Conversely, back home, I got overwhelmed by the unlimited amount of possibilities at any given time. It’s the tyranny of choice: we have so many options that we overanalyze everything we do, draining our mental battery.
The solution? Capsulize life.
You’ve probably heard of the capsule wardrobe: a collection of clothing pieces that never go out of style and mix-and-match. That way, you create hundreds of outfits with just a few items and avoid worrying about what to wear each day. This was exactly what I experienced on the trail, and it felt amazing.
But here’s the best part: You can apply this concept to many other areas in life.
For instance, the capsule pantry: A supply of pasta, rice, and vegetables that allows you to cook dozens of simple recipes. Buying groceries also becomes effortless because you can stop using shopping lists and habitually grab your “capsules.”
Or try a capsule to-do list. As a highly sporadic person, this working style brings me so much joy. Instead of suffocating in a tightly planned schedule, I have an array of daily tasks and habits. I can combine these items throughout my day depending on satisfaction or urgency.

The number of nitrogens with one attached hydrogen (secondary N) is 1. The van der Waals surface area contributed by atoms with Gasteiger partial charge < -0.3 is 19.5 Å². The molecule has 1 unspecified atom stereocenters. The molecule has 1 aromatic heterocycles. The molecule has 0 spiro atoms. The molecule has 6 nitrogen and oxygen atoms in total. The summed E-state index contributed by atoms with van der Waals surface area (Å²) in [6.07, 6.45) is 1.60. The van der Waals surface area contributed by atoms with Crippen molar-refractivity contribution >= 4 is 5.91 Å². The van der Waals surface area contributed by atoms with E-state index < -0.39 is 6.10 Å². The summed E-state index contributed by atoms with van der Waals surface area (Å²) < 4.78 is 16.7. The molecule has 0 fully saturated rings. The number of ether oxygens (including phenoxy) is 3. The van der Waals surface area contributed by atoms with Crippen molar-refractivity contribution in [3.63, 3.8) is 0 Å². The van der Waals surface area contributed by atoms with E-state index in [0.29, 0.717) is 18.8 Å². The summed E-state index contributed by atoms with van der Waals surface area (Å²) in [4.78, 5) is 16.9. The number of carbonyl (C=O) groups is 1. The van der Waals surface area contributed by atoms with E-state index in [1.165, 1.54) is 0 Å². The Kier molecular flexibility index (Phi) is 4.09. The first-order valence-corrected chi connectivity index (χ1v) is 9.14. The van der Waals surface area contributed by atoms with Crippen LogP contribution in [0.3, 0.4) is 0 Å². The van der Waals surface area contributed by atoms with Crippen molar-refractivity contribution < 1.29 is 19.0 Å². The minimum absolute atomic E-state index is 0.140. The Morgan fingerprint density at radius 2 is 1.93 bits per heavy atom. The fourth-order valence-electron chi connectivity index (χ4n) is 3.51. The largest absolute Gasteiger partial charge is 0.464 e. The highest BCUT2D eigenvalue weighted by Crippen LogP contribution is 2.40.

No matter which area of your life you capsulize, the principle is always the same:
List all your options.
Eliminate the ones that don’t serve you well.
Keep cutting elements or add new ones until the items on your list mix and match.
Drag and drop the ingredients according to your needs.
Capsules may seem like a constraint. But paradoxically, they’re liberating. Life turns into a game of Legos. And whatever you’re building, the bricks at your disposal breed a beautiful outcome.
- Let a Coin Decide Your Fate
“Do you struggle with making decisions?” a friend I’d won along the Camino asked me when we arrived in Santiago de Compostela. I puffed up my cheeks and released the air like a balloon. “Every. Single. Day.”
Previously, I had been complaining to him about not knowing what to do next. I was torn between two options:
Continue walking to Fisterra — a Spanish city known for its stunning coastline. (The adventurous choice.)